A member of K.A, Gage Sumrall, approached Mackenzie and the owner to ask what was going on; he quickly defended Mackenzie and tried to find a solution. “Gage took up for me and it really meant a lot.” Mackenzie also would like to thank Domenico Napolitano for helping with her ramp. “They have been so kind to me.” she said.

“She’s so caring, friendly, and joyful. She’s always fun to be around and she’ll do whatever she can to make someone happy.” Gage Sumrall said about Mackenzie.

When she’s not participating in sorority events or spending time with friends, Mackenzie is working hard for her major, human services. Her career goal is to become a D.S.S. social worker. “I just want to give back to children. I love kids.”

She also participates in Delight Ministries, and is very strong in her faith. “Religion has helped me a lot with what I go through. I’m very faithful, even though I had a hard childhood, breaking bone after bone, God always kept me going.”

“I do have an I.E.P, which is an Individualized Education Program.” Mackenzie said, speaking about her experience at college. “My teachers know I have a chronic disability. The I.E.P. gives me extra time to do my work and get to class, but I normally don’t depend on it. I use a schedule to plan my day and I always leave 15 minutes early for class. My wheelchair is electric, and I always want to be prepared just in case. I have a pretty easy time getting around campus. The only building I struggle to get to is Burris. The doors are big and heavy, so I have to go in the back way. But I’ve learned to work around things, everywhere else I can access easily.”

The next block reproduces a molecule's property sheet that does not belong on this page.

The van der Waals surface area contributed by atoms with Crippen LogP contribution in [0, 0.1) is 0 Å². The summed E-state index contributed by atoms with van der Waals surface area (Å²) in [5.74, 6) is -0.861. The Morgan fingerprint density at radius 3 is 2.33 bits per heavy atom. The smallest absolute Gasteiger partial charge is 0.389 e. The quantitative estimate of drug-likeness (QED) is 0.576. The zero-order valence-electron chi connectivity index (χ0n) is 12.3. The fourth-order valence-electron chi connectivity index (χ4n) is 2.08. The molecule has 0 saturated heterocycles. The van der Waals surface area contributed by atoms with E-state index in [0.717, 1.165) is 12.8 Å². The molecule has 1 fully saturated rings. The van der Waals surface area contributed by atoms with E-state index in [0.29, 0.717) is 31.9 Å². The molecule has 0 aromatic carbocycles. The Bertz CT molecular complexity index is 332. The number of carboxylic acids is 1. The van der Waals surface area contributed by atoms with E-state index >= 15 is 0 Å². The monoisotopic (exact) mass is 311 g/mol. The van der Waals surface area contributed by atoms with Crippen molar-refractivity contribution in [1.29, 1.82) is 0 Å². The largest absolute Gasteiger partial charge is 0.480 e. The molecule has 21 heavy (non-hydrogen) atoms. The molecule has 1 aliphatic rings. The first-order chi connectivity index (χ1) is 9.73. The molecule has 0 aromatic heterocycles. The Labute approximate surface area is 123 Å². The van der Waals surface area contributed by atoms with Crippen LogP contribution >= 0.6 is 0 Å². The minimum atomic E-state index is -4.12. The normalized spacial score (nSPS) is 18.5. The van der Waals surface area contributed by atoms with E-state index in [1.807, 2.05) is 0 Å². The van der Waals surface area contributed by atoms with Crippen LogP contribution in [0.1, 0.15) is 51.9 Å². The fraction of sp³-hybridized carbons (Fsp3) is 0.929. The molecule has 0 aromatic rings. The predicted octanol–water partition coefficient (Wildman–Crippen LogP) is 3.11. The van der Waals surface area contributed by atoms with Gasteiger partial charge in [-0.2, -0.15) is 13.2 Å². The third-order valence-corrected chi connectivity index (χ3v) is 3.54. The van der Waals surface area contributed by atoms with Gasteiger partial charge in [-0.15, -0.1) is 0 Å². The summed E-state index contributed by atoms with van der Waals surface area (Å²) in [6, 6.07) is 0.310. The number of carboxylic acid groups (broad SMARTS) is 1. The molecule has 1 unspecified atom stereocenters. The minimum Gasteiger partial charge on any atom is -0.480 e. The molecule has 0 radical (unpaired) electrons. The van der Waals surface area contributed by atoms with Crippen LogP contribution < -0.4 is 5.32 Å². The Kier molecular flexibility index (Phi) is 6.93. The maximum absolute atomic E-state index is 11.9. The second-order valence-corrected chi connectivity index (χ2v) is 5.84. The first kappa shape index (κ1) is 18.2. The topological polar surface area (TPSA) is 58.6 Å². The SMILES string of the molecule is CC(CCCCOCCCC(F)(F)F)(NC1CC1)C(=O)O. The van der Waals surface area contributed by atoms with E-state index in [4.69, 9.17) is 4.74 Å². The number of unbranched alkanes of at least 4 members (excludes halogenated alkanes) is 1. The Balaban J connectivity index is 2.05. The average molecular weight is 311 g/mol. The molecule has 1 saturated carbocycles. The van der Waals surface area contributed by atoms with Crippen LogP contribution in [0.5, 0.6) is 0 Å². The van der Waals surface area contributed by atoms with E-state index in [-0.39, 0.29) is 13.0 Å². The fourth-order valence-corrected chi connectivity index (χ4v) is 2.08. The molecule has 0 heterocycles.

“People think that just because I’m in a wheelchair, I can’t do things.” Mackenzie said. “I drive, I get myself to class, I am completely independent and do things on my own. The only thing I can’t do is walk. People are often mistaken and think that I’m paralyzed. They don’t understand my disorder and that it can happen to anyone. I am capable of anything.”

One problem Mackenzie mentioned is that she worries about finding a job. “I don’t think people understand how capable I am and how much my wheelchair allows me to move. I definitely worry about finding a job in the future, and I wish more people understood that.”

I asked Mackenzie what changes she wanted to see in the world. She said she wants to live in a world where there is no more hurt, and where people with her condition don’t have to experience so much pain. She also wants to be able to not feel judged, and for people to have a better understanding of wheelchair users, and their capabilities.

Mackenzie wants people to know that no matter what struggles they go through, they should keep their head up, and never give up. “There’s some days I don’t want to get up out of bed, but I get past it. I live by the saying ‘Never give up, never back down’. You’re going to have struggles in a wheelchair. You have to keep faith in confidence to get you through it.”

Edited by: Brea Childs

Photo or Photos submitted by Mackenzie Green